Now, as a leadership coach and corporate trainer, I like to champion this partnering through workshops, where I am often asked what skillsets equip a finance professional to be a good finance business partner. My response is that it requires a set of new and enhanced skills and a change in our mindset.

But ahead of all that, it is critical to get the basics right: Do the steward and operator roles really well; deliver timely, error-free financial and operating results with unquestionable data quality. Without high-quality systems and data, you will get bogged down in reconciliations and lose insight opportunities, draining your time and credibility as an effective partner.

Next, work on the key competencies required for a finance business partner. From my own experience on both sides of the partnership and my extensive work with business leaders, I have developed a road map that I frequently use in my workshops (see the chart, "Key Competencies for a Finance Business Partner").

Key competencies for a finance business partner

Key competencies for a finance business partner

These eight skillsets and six mindsets, based on my experience and conversations I have had with other CFOs, are at the very heart of successful business partnering and crucial for aspiring finance business partners.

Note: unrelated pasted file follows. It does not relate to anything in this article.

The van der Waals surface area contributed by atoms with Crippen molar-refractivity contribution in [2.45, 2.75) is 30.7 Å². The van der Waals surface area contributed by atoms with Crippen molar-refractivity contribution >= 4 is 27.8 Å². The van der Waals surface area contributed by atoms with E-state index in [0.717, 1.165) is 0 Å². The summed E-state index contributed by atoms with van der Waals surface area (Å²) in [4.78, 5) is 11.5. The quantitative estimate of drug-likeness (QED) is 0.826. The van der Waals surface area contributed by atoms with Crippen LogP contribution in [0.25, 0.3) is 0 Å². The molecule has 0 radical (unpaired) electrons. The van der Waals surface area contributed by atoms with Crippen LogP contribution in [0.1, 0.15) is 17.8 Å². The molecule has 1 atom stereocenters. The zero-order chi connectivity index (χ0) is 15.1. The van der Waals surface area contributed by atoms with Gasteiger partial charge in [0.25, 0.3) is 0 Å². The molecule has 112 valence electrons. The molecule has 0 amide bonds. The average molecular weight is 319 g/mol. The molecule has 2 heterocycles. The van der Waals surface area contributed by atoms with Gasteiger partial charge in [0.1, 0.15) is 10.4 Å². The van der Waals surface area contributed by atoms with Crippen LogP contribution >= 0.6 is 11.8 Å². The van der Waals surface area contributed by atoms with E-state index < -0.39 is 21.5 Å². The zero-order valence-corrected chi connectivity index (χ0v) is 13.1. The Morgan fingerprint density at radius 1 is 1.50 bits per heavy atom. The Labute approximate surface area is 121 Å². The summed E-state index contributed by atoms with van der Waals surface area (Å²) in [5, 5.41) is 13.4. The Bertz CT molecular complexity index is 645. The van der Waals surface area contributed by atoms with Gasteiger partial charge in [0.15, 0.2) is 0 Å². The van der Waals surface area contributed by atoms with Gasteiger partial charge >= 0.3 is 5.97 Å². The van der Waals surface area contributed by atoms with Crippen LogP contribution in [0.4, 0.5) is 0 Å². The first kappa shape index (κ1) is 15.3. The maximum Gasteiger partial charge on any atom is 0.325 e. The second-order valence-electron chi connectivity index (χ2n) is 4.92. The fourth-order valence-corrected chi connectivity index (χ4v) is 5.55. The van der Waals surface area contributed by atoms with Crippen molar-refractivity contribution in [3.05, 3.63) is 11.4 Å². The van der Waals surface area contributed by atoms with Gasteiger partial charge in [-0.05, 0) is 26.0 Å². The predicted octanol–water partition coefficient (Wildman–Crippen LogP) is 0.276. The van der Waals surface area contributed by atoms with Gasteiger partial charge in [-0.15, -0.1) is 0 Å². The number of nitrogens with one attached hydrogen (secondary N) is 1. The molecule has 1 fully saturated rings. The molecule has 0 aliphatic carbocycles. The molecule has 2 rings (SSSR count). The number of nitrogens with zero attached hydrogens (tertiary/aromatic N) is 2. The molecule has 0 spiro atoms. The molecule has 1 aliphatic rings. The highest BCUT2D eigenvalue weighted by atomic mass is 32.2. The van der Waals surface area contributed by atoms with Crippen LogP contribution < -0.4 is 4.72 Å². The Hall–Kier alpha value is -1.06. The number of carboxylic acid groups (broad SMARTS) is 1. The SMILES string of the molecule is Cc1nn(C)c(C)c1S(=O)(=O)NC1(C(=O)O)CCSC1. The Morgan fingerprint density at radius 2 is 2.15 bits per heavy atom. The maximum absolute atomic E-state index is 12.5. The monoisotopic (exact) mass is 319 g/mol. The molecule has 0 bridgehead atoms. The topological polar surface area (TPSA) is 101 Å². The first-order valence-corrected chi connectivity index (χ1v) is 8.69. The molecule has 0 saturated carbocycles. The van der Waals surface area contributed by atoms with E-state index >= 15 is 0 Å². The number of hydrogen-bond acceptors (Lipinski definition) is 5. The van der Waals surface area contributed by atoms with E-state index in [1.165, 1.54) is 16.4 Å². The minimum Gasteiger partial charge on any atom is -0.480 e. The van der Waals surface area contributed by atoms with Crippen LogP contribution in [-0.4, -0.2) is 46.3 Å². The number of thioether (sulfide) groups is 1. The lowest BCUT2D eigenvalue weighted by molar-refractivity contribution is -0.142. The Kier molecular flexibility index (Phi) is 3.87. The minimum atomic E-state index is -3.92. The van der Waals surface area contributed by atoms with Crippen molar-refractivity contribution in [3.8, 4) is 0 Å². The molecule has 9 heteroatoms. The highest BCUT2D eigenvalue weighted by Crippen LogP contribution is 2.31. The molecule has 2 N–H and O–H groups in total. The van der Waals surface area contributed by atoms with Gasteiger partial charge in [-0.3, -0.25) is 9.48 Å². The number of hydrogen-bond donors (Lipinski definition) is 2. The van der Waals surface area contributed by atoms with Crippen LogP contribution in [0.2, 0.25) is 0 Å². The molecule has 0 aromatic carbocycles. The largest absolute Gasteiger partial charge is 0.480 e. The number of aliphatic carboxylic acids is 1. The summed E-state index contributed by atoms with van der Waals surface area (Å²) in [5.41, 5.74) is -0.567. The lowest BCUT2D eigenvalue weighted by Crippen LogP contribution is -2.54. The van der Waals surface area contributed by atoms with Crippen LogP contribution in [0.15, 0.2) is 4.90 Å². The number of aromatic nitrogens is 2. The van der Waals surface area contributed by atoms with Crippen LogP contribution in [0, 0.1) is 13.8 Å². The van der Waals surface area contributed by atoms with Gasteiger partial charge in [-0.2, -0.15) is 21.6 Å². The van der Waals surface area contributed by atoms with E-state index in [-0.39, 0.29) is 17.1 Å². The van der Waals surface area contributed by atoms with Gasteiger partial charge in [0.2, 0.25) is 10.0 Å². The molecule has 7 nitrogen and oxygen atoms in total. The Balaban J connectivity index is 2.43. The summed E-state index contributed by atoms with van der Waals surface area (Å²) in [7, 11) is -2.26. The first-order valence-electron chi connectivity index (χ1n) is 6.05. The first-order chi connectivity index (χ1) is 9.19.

To illustrate, a finance business partner who grasps the larger goals of the business and appreciates the changing market landscape will be able to work with the CEO and business unit heads to determine the key drivers for success in each line of business. From that, the finance business partner will arrive at a common understanding of the key performance indicators to be tracked and how they are to be computed.

If we were to think about which of the 14 competencies are flexed in this instance, those that come to mind include intellectual curiosity, commercial acumen, strategic thinking, business insight through analytics, stretching beyond the comfort zone, bias for action, and probably a few others. Depending on the industry and the specific role a finance team member plays, some of these competencies may be more important than others.

How finance business partnering worked at Disney